India and Bangladesh: Doing deals to ward off the dragon
Bangladeshi Prime Minister Sheikh Hasina is scheduled to visit India on Friday to sign cooperative agreements covering defense, counter-terrorism, space, infrastructure building, trade, and connectivity, but the deals — about 30 in all — may not be enough to counter China’s mounting influence in Bangladesh.
For a start, a comprehensive, 25-year framework agreement in defense cooperation that India proposed and which would have included training, the sale of military hardware, even coordination of military operations against common threats, is off the table because it enjoys little support in Bangladesh.
Instead, India and Bangladesh are expected to ink a less formal Memorandum of Understanding, which will not have a time-frame. How effective this watered-down defense cooperation deal will be in countering Chinese influence remains to be seen.
China’s influence began badly, but improved
Although China’s relations with Bangladesh started off on a negative note — China opposed Bangladesh’s (then East Pakistan) separation from Pakistan in 1971 — ties have improved remarkably since then. In 2002, the two countries signed a defense cooperation agreement under which Beijing has sold Bangladesh military hardware worth millions of dollars. It has resulted in Beijing becoming Bangladesh’s top military supplier and Bangladesh emerging as China’s second largest market for weapons. About 82% of Bangladesh’s military purchases between 2009 and 2013 were from China.
Sino-Bangladeshi military cooperation has always evoked unease in India. It deepened last October when Chinese President Xi Jinping visited Dhaka, and bilateral ties were elevated to a strategic partnership. Twenty-seven deals worth US$25 billion were finalized during Xi’s visit. But it was China’s sale of two submarines to Bangladesh at a cost of US$203 million that set off alarm bells in New Delhi.
A few weeks later, India’s defense minister Manohar Parrikar headed to Dhaka, where he presented the Hasina government with the idea of a comprehensive defense agreement with Bangladesh. Dhaka’s rejection of the idea was a setback for India.
Beijing and Delhi have competed fiercely for infrastructure projects in Bangladesh. China has invested millions upgrading ports, building bridges and roads and setting up special economic zones. Last year, it suffered setbacks when the Hasina government scrapped a Chinese project to fund and build a deep-sea port at Sonadia. A massive power project in Khulna district went to India.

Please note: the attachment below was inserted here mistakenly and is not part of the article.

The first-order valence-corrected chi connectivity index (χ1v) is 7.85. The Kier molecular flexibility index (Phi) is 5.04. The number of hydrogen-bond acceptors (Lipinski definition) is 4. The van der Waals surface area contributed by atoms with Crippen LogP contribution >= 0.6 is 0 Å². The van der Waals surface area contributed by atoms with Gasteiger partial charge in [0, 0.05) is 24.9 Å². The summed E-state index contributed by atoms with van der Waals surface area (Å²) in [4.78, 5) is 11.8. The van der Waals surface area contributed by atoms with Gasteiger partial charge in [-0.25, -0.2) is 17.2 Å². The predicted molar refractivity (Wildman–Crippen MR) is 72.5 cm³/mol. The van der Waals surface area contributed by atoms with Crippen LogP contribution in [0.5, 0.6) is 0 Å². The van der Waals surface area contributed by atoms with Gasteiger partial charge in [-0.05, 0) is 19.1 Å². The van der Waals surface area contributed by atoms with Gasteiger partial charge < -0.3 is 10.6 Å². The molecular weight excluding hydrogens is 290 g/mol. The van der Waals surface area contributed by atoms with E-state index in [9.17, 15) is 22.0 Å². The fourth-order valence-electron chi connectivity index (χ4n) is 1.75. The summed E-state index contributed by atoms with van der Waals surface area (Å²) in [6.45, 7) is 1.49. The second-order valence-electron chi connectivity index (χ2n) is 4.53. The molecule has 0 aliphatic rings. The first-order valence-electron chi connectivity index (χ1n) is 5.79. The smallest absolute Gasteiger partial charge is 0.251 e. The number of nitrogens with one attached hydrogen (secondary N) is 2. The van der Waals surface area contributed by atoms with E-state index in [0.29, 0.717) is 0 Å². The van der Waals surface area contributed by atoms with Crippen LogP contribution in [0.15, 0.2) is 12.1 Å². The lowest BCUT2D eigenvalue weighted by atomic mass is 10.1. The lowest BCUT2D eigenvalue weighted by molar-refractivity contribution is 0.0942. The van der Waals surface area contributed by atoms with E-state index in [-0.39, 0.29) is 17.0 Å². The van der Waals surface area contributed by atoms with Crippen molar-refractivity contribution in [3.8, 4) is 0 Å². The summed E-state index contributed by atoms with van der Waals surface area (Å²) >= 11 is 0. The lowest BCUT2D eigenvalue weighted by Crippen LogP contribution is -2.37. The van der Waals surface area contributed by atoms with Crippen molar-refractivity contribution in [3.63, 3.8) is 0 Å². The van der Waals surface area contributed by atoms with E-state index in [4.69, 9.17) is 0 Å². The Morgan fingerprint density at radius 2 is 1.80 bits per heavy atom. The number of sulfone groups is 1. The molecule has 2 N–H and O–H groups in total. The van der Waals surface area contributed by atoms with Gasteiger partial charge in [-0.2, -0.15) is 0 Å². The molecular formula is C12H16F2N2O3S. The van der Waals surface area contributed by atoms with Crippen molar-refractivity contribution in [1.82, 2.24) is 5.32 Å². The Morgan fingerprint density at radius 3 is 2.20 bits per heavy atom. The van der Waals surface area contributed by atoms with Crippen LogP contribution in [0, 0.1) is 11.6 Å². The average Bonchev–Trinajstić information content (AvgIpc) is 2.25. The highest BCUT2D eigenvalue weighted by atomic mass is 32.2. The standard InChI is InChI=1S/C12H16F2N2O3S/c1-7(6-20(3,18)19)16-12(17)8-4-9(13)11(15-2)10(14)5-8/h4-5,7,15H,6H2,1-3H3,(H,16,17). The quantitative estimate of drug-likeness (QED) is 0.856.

China has strong economic and defense relationships with all of India’s neighbors, excluding Bhutan. It has built and modernized ports in these countries and is even operating some of them. India fears that this could culminate in the Chinese Navy gaining access to these ports and thus to the Indian Ocean. It is for this reason that China’s growing economic and military collaboration with Bangladesh and the provision of submarines, in particular, has triggered alarm bells in India.
Teesta River deal would boost public goodwill
India will have to do more to build relations with Bangladesh. Many in Dhaka feel that the Hasina government, which is generally viewed as pro-India, has given India much more than it has got in return. Hasina has worked closely with India in fighting anti-India terrorism and cooperated with Delhi in its efforts to isolate Pakistan in the region.
But India has not yet signed an agreement with Dhaka on sharing water from the Teesta River. The Teesta is vital to Bangladesh’s agriculture sector, especially from December to March when water levels fall sharply. An agreement was supposed to be signed in 2011 but domestic politics in India have prevented this from happening.
An agreement on the Teesta will be the focus of the Bangladeshi delegation during talks this week in Delhi. Hasina will be keen to get an agreement. However, the deal, which would enhance support for India among the Bangladeshi people and be hard for China to counter, is unlikely to be signed during Hasina’s visit.